A Paradox Comes Home to Roost*
The most aggressive, yet seemingly mute conceptual paradox of our age, because largely unarticulated - I die, therefore I am – owes its authority, as with the greatest paradoxes of mankind, to Religion – You must die to be saved. In the midst of life, we are in death. Only through death are we re-born etc, etc… These in turn are anchored to the very biological paradox that defines human existence – life as a progression towards extinction. No matter how lavishly inserted into religious sermonizing, or even as cultural devices for the acceptance of life’s ultimate denial in death, such paradoxical givens are never intended as instigation towards literal, instant fulfillment through suicide. Rather, they urge, quite prosaically, a pious life, full of good deeds and service to mankind and so on. In a more challenging dimension, they propose that life itself cannot be ontologically grasped, its fullest implications embraced, except simultaneously with an underlying consciousness of an inbuilt negation, death – life as containing the seeds of its own destruction. Such implications are benign, albeit filled with chagrin, regarding which most intelligent beings do their best to put on a brave face. I am reminded of Francois Mitterand’s mordant wit with which he confronted that prospect – “I don’t really mind dying; it’s the thought of not being around that I find unpleasant.”
Not so benign, or reconciled with this human condition that defines ‘mortality’ is the increasingly assertive derivative, a twisted application of the theological intent: I die, therefore I am. I die, and thus, become. I die, therefore exist… or whatever other variation we conceive of in our effort to articulate the state of mind of the suicide bomber as he moves towards the moment of his existential fulfillment. To begin with, it is a dubious, perhaps over generous exercise to ascribe, to a mind in a state of ‘submission,’ a capacity for the exercise of will, or volition – this would only land us in another paradox. Yet the troubling fact is that submission itself implicates the premise of such a condition, since it is an exercise of the mind that leads to any decision. A choice is implicit when one says: In dying, I attain eternal life. However dismissive of such claims we non-believers may be, we still cannot help but remain intrigued by the notion that inhabits the mind of a specific breed of such a believer from the moment of his suicidal volunteerism – which itself is an act of resolve, of choice – all the way to the moment of self-immolation. A seemingly futile preoccupation, but one in which, even for practical purposes, we may profitably indulge since, like it or not, we are potentially implicated. It may just be our turn to accompany this terminal volunteer on the next train or plane ride, or sitting at a bar enjoying a glass of wine.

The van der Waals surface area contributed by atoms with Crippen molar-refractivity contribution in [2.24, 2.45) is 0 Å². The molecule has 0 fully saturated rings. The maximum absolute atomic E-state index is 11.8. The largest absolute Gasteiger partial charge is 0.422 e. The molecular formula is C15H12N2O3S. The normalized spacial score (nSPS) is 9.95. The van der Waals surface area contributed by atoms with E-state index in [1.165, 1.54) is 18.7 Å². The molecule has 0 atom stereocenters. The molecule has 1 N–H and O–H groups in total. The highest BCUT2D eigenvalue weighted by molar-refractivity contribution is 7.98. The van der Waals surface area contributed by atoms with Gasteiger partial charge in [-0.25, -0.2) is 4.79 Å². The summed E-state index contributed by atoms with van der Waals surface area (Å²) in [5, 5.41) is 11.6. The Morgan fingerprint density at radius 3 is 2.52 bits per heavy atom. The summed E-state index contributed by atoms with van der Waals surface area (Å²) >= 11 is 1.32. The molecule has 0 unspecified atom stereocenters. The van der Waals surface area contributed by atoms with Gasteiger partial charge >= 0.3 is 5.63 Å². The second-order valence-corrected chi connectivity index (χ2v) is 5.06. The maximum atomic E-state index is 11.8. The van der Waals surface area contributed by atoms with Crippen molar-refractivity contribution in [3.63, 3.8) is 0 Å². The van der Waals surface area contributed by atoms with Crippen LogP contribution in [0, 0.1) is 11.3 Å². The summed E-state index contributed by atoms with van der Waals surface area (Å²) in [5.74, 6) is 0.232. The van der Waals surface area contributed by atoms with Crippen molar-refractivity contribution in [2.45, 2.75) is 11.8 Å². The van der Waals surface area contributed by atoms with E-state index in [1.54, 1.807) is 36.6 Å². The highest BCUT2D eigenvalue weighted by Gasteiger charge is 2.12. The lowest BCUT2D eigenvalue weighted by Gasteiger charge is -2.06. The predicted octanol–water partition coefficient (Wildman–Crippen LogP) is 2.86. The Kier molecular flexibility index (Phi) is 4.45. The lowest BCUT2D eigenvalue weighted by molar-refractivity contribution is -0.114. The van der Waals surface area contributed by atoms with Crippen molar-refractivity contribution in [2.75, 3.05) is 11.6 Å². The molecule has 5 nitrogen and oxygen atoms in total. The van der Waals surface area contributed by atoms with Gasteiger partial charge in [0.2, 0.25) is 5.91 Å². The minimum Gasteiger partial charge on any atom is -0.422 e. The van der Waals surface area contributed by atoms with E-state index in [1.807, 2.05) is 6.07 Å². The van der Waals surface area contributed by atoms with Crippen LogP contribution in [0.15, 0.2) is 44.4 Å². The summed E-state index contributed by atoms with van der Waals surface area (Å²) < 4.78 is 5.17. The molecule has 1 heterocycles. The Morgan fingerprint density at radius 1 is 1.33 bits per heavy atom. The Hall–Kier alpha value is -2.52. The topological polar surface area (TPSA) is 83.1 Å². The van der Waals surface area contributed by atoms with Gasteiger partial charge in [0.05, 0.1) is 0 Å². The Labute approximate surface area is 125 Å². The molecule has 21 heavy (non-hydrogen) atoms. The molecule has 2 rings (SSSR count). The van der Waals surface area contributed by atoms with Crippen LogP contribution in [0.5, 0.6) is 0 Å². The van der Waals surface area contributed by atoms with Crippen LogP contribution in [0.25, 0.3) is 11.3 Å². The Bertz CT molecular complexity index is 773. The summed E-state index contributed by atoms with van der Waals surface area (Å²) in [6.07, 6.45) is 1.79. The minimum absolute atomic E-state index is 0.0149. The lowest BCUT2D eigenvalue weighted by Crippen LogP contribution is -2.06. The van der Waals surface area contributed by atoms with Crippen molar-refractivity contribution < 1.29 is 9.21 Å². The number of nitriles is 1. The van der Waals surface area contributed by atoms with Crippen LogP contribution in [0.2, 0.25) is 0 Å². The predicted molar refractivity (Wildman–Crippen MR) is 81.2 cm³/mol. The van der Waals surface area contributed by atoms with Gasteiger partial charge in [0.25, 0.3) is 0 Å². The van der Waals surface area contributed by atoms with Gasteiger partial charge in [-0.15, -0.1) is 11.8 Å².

The phenomenon described so far is vastly different – in critical ways – from the individual self-sacrificial statement of Buddhists who, decades ago, serially set themselves on fire to protest the corrupt and tyrannical regimes of former Indo-china and their western backers. It is vastly different from Europe’s own exemplar in that mode – the student Jan Palach, protesting Soviet invasion of his homeland, setting off a wave of emulators, all young and idealistic. It is miles apart from the even more contemporary act of self-immolation of Muhammad Bouazizi of Tunisia who set off what is now know as the Arab Spring. By contrast, the more familiar disciple of the doctrine of self-immolation does not believe in traveling light – isolating himself from the rest of humanity – no, his ultimate gesture attains sublimity only when it drags others into its terminal intent. Its impact on survivors and distant observers is not of empathy but of anger, fear and even disgust, certainly a challenge that generates hostility. It does not require any imagination however to gauge the contrasting response in the facilitating camp, among those waiting in line to embark for the same destination. There, we shall encounter only impatience at the delay in their call-up to divine duty, an eagerness to emulate and attain self-fulfillment.